Developmental Systems Theory might be a theoretical framework that best shapes our investigations of romantic dissolution in dating relationships that occur in emerging adulthood.

Relationship education programs would be enhanced by discussing the developmental needs that are important for young people and the ways in which their romantic experiences can or cannot meet those needs. In addition to learning about how to have healthy romantic relationships, young people can also benefit from learning how to identify when romantic relationships should end, and how to end them successfully.

Details

Intimate Relationships and Social Change
Type: Book
ISBN: 978-1-78714-610-5

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Article

Burna Nayar and Surabhi Koul

The behavioural changes embraced by the current generation has prompted researchers to revisit the paradigm of human relationships, especially romantic liaisons. The…

Abstract

Purpose

The behavioural changes embraced by the current generation has prompted researchers to revisit the paradigm of human relationships, especially romantic liaisons. The present study revisits the construct of romantic relationships steered by social media platforms, through the dimensions of self-disclosure, social intimacy and trust. The role of trust as a mediator to determine the success of online dating is also explored in this study.

Design/methodology/approach

The study uses the data collected from 225 respondents (86 females and 139 males) in the age group of 18 to 30 years. The respondents were asked to fill a questionnaire (provided they fulfilled the necessary conditions and expressed their consent to be a participant in this study).

Findings

The study validates that the extent of self-disclosure propels the degree of social intimacy. The results also confirm a significant partial mediation effect of trust on the relationship between social intimacy and the success of online dating. Thus, practitioners need to keep in mind that the probability of online dating success is higher when individuals disclose more and engage in an intimate relationship driven by trust.

Research limitations/implications

The study sample is restricted to young adults ranging from 18 to 30 years, based on the author’s convenience. The study was restricted to three most popular social media platforms in India where disclosure is limited to private timelines or messages. Another limitation of this study is that a multi-variate model of analysis could not be used due to the lack of parallel variables. Further studies can also compare online versus offline dating behaviour and determinants that influence the romantic relationship between two partners.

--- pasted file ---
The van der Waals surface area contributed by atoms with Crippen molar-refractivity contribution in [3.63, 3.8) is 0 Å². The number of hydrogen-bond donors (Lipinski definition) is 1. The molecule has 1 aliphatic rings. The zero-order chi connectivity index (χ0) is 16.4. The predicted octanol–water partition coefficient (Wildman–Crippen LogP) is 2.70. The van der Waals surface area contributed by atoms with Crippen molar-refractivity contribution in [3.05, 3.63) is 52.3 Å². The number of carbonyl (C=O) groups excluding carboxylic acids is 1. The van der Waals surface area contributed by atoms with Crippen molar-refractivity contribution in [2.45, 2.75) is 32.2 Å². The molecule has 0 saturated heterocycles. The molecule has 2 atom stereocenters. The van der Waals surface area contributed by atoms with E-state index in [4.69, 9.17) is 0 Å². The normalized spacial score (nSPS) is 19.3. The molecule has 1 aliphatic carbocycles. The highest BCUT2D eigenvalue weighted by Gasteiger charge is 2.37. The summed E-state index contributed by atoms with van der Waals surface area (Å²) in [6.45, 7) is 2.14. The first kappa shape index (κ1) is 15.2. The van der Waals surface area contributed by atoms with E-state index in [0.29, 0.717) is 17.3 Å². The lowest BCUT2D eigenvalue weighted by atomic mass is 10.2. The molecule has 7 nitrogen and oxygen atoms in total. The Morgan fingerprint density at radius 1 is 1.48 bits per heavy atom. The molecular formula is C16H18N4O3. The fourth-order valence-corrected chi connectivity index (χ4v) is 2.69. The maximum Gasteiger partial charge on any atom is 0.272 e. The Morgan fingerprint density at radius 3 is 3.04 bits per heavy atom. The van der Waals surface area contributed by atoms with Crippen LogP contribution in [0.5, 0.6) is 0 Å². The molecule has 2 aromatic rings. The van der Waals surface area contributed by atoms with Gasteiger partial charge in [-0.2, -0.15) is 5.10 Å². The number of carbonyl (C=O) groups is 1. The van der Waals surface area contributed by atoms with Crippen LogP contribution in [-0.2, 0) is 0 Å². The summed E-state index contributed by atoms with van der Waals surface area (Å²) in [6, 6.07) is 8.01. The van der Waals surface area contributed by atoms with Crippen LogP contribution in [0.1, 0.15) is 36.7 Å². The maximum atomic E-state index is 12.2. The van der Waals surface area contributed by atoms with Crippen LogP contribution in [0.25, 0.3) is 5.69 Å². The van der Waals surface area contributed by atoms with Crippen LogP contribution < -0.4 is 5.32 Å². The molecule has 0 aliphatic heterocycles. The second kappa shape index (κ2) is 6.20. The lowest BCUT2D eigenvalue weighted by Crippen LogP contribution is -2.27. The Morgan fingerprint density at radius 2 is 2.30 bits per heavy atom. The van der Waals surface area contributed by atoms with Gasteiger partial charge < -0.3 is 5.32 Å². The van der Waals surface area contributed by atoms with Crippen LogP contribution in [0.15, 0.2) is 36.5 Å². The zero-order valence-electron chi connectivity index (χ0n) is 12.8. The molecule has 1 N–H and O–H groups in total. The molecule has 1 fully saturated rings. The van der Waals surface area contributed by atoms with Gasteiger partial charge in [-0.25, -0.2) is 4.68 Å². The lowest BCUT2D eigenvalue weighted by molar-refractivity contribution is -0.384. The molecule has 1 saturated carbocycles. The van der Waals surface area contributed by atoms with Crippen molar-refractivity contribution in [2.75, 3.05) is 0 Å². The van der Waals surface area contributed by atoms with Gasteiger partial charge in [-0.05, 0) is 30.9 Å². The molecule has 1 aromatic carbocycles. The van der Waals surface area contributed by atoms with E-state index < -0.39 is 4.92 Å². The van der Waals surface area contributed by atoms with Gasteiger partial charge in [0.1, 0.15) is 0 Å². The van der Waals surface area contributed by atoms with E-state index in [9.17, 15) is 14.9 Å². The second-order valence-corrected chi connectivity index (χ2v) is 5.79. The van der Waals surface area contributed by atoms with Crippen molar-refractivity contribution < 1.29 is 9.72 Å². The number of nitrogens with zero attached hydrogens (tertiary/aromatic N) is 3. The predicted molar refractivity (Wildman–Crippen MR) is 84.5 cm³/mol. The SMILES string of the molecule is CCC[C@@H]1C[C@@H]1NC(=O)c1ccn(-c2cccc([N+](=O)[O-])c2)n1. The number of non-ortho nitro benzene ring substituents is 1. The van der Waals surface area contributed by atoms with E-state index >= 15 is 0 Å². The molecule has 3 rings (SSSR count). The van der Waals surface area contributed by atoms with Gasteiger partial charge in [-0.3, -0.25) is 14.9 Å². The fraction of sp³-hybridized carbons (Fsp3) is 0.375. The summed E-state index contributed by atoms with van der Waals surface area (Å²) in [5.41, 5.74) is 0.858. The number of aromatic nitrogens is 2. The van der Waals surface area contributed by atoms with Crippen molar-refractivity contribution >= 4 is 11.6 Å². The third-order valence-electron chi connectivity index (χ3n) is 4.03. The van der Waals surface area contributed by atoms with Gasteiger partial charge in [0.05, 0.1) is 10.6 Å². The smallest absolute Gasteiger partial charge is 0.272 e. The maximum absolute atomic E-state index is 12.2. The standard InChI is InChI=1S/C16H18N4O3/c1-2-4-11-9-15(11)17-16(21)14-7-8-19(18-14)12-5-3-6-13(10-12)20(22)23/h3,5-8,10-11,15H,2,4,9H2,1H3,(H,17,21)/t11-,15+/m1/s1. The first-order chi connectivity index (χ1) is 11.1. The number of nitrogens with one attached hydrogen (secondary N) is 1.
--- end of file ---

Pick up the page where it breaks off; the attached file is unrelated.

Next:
Practical implications

The new perspective could be to ascertain specific built-in mechanisms providers should develop to ensure that the new generation benefits from new technology rather than falling victim to its toxins.

Social implications

The study re-establishes the importance of the role of trust in any romantic relationship – may it be online or the more traditional, offline or face-to-face mode.

Originality/value

The study delves into the domain of existing romantic relationships established through the modernistic viewpoint of online social media platforms. The findings bring a fresh perspective on the dynamics of online romantic relationships through the mélange of self-disclosure, social intimacy and trust. Previous literature suggests that trust is dependent on self-disclosure, which is in contrast with the results of the current study. The present study corroborates that trust leads to the success of online dating.

Details

Global Knowledge, Memory and Communication, vol. 70 no. 1/2
Type: Research Article
ISSN: 2514-9342

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Book part

Lacey A. Bagley and Claire Kimberly

The present study explored the demographics and associations between the use of technology and romantic relationships among 171 young adults.Participants completed a…

Abstract

The present study explored the demographics and associations between the use of technology and romantic relationships among 171 young adults.

Participants completed a self-administered anonymous, online survey that included 66 questions assessing demographic information, use of technology, sexting activity, and sexual behaviors. Crosstabs were performed between demographic factors and questions assessing online engagement with romantic partners. A chi-square test for independence (with Yates Continuity Correction) was done among the remaining questions on Internet use and demographic variables, with the exception of age. Independent-samples t-tests were conducted to compare age with the questions posed on how technology influences romantic relationships. The authors used Bronfenbrenner’s bioecological model and Johnson’s addition of the technosubsystem to examine the influence of the Internet on relationships.

Results showed variation with the Internet’s impact on close relationships by ethnicity; Caucasians were more likely to see the Internet as increasing their relationship while African Americans saw it as negatively impacting it. In addition, men were more likely to use technology to maintain long-distance relationships, as well as search for a partner, flirt, and ask a partner out online.